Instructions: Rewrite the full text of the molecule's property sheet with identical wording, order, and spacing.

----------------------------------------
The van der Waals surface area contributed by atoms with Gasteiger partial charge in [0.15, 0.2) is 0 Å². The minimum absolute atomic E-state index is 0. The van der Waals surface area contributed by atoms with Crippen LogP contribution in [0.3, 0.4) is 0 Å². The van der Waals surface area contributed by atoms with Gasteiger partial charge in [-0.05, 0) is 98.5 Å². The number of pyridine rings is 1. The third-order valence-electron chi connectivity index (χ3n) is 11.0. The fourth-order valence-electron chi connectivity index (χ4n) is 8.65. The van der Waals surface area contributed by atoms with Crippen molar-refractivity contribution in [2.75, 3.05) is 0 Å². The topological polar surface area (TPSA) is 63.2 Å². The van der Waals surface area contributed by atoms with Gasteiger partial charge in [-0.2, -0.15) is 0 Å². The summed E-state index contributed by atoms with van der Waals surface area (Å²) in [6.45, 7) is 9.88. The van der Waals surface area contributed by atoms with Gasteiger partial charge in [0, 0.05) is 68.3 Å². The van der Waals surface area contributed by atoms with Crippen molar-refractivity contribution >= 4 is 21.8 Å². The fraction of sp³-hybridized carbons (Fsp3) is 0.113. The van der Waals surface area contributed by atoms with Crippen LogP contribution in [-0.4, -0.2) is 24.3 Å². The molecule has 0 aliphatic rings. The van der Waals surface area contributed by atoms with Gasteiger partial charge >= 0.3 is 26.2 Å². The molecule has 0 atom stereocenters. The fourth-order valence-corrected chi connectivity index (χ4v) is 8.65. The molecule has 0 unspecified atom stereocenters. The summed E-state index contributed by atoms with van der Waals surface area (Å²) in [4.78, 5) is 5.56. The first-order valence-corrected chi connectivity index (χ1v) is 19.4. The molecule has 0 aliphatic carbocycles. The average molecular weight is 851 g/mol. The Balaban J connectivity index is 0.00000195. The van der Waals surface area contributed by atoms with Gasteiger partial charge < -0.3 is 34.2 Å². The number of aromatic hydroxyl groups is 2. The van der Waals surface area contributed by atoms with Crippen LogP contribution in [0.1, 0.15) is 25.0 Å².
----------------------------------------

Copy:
The van der Waals surface area contributed by atoms with Gasteiger partial charge in [0.15, 0.2) is 0 Å². The minimum absolute atomic E-state index is 0. The van der Waals surface area contributed by atoms with Crippen LogP contribution in [0.3, 0.4) is 0 Å². The van der Waals surface area contributed by atoms with Gasteiger partial charge in [-0.05, 0) is 98.5 Å². The number of pyridine rings is 1. The third-order valence-electron chi connectivity index (χ3n) is 11.0. The fourth-order valence-electron chi connectivity index (χ4n) is 8.65. The van der Waals surface area contributed by atoms with Crippen molar-refractivity contribution in [2.75, 3.05) is 0 Å². The topological polar surface area (TPSA) is 63.2 Å². The van der Waals surface area contributed by atoms with Gasteiger partial charge in [-0.2, -0.15) is 0 Å². The summed E-state index contributed by atoms with van der Waals surface area (Å²) in [6.45, 7) is 9.88. The van der Waals surface area contributed by atoms with Gasteiger partial charge in [0, 0.05) is 68.3 Å². The van der Waals surface area contributed by atoms with Crippen molar-refractivity contribution >= 4 is 21.8 Å². The fraction of sp³-hybridized carbons (Fsp3) is 0.113. The van der Waals surface area contributed by atoms with Crippen LogP contribution in [-0.4, -0.2) is 24.3 Å². The molecule has 0 aliphatic rings. The van der Waals surface area contributed by atoms with Gasteiger partial charge >= 0.3 is 26.2 Å². The molecule has 0 atom stereocenters. The fourth-order valence-corrected chi connectivity index (χ4v) is 8.65. The molecule has 0 unspecified atom stereocenters. The summed E-state index contributed by atoms with van der Waals surface area (Å²) in [4.78, 5) is 5.56. The first-order valence-corrected chi connectivity index (χ1v) is 19.4. The molecule has 0 aliphatic carbocycles. The average molecular weight is 851 g/mol. The Balaban J connectivity index is 0.00000195. The van der Waals surface area contributed by atoms with Gasteiger partial charge < -0.3 is 34.2 Å². The number of aromatic hydroxyl groups is 2. The van der Waals surface area contributed by atoms with Crippen LogP contribution in [0.1, 0.15) is 25.0 Å².